14 thoughts on “NW Glisan Street, 1920

  1. Portland Gas and Coke Holder tank ( gasometer ) in the background there. Later the company became Northwest Natural Gas. That block is now where ODOT region 1 Headquarters building is.

  2. It’s fairly remarkable how it’s still possible to capture almost the same perspective of this area off Streetview. The man standing on the left margin looking into the scene helps generate an immediacy to this photograph that separates it from more conventional old photographs. I get the feeling that the photographer knew this person and placed him in the shot, on purpose (a good call).
    I wish there were more old photographs available of the old firehouse seen here. I’d like to see a good shot showing the front with the doors open, but really, the firehouse is positioned in an area that makes it somehow easy to miss in shots of this area.
    You almost feel a chill looking at the people standing on the sidewalk on the right; this day recalls many drizzly mornings I’ve had out walking in downtown Portland. The tall bridge lifts, the uprooted steel girders, damp pavement, and that imposing tank lets you know you are in a cold industrial area near the river. I like that “Gatley’s” sign painted on the side of the building.

  3. Also this accident was caused by a runaway street car. This started a movement to widen this intersection.

  4. Look on the left, just beyond the railing, is that a pantagraph on an electric locomotive passing by?

  5. Oregonian December 14, 1920 — page 1

    Runaway Streetcar Rams Building Front — Passengers who alighted escape possible death. — One man trolley crawls through brakes when left by motorman.

    Brakes on Irvington streetcar No. 241, a one man car in charge of G. H. Linville, motorman 1405 Vulcan street, failed to function on the Steele Bridge at 9:20 last night and as a result the car ran wild to the corner of Third and Glisan streets, crashed through a standard holding aloft the electric light arches and halted it’s spectacular career with the front end at the doors of the Auto Reconstruction company 121 Third street.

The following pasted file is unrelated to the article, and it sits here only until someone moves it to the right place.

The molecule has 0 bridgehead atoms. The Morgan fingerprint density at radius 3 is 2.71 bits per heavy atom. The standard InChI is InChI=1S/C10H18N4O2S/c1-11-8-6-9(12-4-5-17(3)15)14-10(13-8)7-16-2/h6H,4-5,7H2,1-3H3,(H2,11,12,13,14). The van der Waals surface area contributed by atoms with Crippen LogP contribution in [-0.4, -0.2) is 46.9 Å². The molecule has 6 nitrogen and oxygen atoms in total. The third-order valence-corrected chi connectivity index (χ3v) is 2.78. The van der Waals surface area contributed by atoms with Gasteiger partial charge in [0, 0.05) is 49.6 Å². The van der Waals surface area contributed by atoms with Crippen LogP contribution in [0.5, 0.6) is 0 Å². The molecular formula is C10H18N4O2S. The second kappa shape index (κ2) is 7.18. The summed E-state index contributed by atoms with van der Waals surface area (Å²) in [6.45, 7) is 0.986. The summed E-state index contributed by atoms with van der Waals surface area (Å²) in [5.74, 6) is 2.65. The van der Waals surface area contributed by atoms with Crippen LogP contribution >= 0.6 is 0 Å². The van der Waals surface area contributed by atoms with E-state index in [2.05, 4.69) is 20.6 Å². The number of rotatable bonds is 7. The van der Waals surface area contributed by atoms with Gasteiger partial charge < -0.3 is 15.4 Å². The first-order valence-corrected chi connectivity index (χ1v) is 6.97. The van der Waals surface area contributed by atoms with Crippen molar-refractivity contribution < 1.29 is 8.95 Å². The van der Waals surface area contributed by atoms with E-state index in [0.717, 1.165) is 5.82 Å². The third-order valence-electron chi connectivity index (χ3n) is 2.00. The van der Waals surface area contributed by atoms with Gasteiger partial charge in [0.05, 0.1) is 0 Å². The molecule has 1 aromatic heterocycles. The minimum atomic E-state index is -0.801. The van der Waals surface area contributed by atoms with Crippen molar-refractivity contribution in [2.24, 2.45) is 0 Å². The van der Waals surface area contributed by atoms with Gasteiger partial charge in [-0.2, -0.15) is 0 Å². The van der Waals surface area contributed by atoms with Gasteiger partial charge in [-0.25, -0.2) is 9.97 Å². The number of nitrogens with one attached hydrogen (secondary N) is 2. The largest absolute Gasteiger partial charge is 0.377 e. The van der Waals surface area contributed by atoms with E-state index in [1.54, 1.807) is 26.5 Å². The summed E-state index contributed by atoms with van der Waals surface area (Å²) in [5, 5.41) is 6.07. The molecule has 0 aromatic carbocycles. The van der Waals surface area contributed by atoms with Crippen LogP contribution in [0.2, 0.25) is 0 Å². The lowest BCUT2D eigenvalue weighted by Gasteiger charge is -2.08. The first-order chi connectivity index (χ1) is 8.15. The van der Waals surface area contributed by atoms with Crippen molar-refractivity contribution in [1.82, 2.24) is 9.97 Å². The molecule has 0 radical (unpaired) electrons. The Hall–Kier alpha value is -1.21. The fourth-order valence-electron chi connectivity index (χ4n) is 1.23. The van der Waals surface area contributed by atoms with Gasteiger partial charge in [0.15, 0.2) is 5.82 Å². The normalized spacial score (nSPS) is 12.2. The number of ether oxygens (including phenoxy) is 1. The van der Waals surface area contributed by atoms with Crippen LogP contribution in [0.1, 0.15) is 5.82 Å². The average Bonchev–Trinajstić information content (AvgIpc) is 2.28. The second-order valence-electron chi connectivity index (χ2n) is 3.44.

There was no one in the car when it crept away from the motorman. He had just alighted after setting his brakes. to obtain the name and address of Bill Lecas, a truck driver who had skidded into the side of the streetcar on the bridge, injuring John Jouglas, 30 who was riding with him. He did not notice that the car was moving until it picked up speed and was unable to catch it.
    W. E. Drennan, motorcycle patrolman, and J Mattis, truckman of Engine No.2 of the fire department, witnessed the accident. Windows were shattered in the front of the building occupied by the Auto Reconstruction company, which is operated by G. H. Smith 11 East Hancock street, and in the store of Auto Leasing company, owned by N. Elfving, 220 North Seventh street. Motorman Linville told police that the brakes had been leaking. Three passengers had alighted at the far end of the bridge to take the Bridge Transfer car.

  6. DJ— KGW CH. 8 has a story online from August 11, 2017 that covers the fire at station No. 2 at 510 NW 3rd. Station No. 2 was in use from 1912 until 1950, and you can see a 1948 photo of the station in the VP photo from June 16, 2010, also the VP photo from November 17, 2016 shows the widening of Glisan street in 1924, and it appears that the building the streecar hit has been removed.

  7. JohnH— I believe what you are seeing is a “Portland Red Electric” which was a interurban passenger service from Portland to Eugene. If you Google “Portland Red Electric” Pdxhistory has more information and a route map, and photos.

  8. The new steel fabricated bridge approach ramp rails beat the old concrete ones for aesthetics hands down. But the old three-globe street lamps more than make up for it when compared to the new arched single-head fixtures, of course.

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